My parents extended this theme, at least with respect to inheritance. They distributed their modest estate before they died, with the ancestral village home my mother inherited going to my sister Hamidah (oldest daughter, as per tradition), while the properties they acquired during their marriage (harta sepencarian) were distributed equally, after factoring in the value of the ancestral home. That satisfied my parents’ modern belief in the equality of sons and daughters. Only that small portion of their estate that was not distributed ante mortem was inherited as per the Qur’an. To my parents, their earlier distributions were not inheritance but parental gifts, thus not subjected to Qur’anic injunctions (faraid) or traditional requirements (hibah). That was their way of synthesizing contradictions (not two but three!) harmoniously. 

            Today, disputes over inheritance wreck many Malay families especially when multiple wives are involved. I thank my parents for their foresight and wisdom. As an aside and fast forward a couple decades later when they died, even that remaining modest estate of theirs went through quite a long hoop. A requirement of the religious bureaucrats was that all the waris (beneficiaries) would have to be present at the hearings. With no disrespect to my parents, I told my brothers and sisters to do or say anything to get me out of that hearing in order to expedite the process even if they were to say that I had “disowned” the family. So when the judge, always a male, asked his usual and necessary query, “Are all the entitled beneficiaries here?” my siblings could in truth reply, “Yes! Your honor!” Thus was the probate settled.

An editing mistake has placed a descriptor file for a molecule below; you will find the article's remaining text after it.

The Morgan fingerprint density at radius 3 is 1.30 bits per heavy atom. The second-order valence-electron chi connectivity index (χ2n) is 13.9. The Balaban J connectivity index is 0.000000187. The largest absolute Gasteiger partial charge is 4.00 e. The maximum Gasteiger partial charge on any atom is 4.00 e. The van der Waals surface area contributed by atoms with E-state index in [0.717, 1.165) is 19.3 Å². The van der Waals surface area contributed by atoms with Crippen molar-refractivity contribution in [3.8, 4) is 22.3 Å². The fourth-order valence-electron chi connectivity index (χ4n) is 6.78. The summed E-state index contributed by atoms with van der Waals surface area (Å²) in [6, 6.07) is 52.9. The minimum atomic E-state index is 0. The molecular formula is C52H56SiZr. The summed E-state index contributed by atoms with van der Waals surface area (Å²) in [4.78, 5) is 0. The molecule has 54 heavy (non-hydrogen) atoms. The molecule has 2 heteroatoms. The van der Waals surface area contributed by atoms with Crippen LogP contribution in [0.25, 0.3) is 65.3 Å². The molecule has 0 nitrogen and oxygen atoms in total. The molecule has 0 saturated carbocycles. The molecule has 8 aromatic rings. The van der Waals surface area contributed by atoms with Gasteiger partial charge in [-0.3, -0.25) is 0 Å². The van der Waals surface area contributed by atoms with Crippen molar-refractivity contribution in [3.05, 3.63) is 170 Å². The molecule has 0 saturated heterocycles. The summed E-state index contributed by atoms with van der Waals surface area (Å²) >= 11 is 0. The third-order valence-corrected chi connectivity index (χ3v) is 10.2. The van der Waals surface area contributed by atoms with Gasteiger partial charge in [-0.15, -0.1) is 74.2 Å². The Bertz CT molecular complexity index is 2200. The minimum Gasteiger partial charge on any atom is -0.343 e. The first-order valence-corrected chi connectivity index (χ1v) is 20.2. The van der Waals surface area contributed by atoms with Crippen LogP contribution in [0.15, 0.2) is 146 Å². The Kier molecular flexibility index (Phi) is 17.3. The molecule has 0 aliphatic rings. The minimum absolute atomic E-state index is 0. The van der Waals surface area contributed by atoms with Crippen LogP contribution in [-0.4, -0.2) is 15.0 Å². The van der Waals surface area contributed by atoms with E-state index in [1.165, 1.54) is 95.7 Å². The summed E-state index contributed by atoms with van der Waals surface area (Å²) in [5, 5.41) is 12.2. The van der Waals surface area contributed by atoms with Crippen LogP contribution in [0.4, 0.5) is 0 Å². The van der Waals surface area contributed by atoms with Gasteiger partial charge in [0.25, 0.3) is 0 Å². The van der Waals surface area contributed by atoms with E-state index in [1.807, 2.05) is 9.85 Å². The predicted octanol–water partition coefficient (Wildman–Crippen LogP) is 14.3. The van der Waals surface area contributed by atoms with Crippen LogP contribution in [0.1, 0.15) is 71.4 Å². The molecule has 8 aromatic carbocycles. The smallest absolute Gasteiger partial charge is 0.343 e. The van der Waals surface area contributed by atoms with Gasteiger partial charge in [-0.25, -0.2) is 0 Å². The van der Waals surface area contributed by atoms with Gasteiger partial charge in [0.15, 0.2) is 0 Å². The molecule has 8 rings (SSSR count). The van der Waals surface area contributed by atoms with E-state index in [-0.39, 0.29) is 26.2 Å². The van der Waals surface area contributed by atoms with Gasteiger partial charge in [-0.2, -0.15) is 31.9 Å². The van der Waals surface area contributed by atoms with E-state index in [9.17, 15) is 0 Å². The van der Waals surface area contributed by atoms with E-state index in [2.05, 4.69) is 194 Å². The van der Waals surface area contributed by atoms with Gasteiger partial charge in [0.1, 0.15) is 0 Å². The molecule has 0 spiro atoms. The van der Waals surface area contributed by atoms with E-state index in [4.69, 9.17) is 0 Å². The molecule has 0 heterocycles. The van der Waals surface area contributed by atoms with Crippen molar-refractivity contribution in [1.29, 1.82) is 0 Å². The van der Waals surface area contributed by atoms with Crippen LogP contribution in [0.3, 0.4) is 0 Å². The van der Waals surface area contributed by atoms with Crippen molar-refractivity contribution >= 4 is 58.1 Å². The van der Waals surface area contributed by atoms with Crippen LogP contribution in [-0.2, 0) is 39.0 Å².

Today literally billions (at last count over RM70 billion) of precious assets are trapped under probate. Those trapped assets are underutilized. A major impediment to the development of urban Malay land, Kuala Lumpur’s Kampung Baru being the most glaring example, is precisely because of unclear and clouded titles, the consequence of unresolved probates. There is precious little sense of urgency on the part of the religious bureaucracy as it gets free use of those assets (especially with cash and other liquid assets) as interest payment is haram.

Excerpt #64:  Next:  An Epileptic Friend